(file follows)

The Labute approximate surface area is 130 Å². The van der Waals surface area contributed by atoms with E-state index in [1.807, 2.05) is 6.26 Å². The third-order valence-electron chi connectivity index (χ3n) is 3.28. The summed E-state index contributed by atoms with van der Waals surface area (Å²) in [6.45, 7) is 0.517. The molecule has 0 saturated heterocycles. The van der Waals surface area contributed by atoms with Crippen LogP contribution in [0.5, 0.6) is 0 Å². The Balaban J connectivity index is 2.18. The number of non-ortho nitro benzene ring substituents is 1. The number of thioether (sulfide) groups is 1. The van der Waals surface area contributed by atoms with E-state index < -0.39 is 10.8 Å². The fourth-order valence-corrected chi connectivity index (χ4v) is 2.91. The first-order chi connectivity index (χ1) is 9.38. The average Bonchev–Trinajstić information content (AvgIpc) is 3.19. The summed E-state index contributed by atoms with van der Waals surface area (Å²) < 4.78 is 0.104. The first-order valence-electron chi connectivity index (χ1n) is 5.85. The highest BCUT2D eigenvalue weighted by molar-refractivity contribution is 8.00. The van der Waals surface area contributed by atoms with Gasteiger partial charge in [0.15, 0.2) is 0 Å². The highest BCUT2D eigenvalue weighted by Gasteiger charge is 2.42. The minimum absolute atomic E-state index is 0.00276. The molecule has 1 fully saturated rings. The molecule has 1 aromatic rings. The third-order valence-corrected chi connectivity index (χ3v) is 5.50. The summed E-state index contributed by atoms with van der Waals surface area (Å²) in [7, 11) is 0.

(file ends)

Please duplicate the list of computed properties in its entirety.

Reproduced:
The Labute approximate surface area is 130 Å². The van der Waals surface area contributed by atoms with E-state index in [1.807, 2.05) is 6.26 Å². The third-order valence-electron chi connectivity index (χ3n) is 3.28. The summed E-state index contributed by atoms with van der Waals surface area (Å²) in [6.45, 7) is 0.517. The molecule has 0 saturated heterocycles. The van der Waals surface area contributed by atoms with Crippen LogP contribution in [0.5, 0.6) is 0 Å². The Balaban J connectivity index is 2.18. The number of non-ortho nitro benzene ring substituents is 1. The number of thioether (sulfide) groups is 1. The van der Waals surface area contributed by atoms with E-state index < -0.39 is 10.8 Å². The fourth-order valence-corrected chi connectivity index (χ4v) is 2.91. The first-order chi connectivity index (χ1) is 9.38. The average Bonchev–Trinajstić information content (AvgIpc) is 3.19. The summed E-state index contributed by atoms with van der Waals surface area (Å²) < 4.78 is 0.104. The first-order valence-electron chi connectivity index (χ1n) is 5.85. The highest BCUT2D eigenvalue weighted by molar-refractivity contribution is 8.00. The van der Waals surface area contributed by atoms with Gasteiger partial charge in [0.15, 0.2) is 0 Å². The highest BCUT2D eigenvalue weighted by Gasteiger charge is 2.42. The minimum absolute atomic E-state index is 0.00276. The molecule has 1 fully saturated rings. The molecule has 1 aromatic rings. The third-order valence-corrected chi connectivity index (χ3v) is 5.50. The summed E-state index contributed by atoms with van der Waals surface area (Å²) in [7, 11) is 0.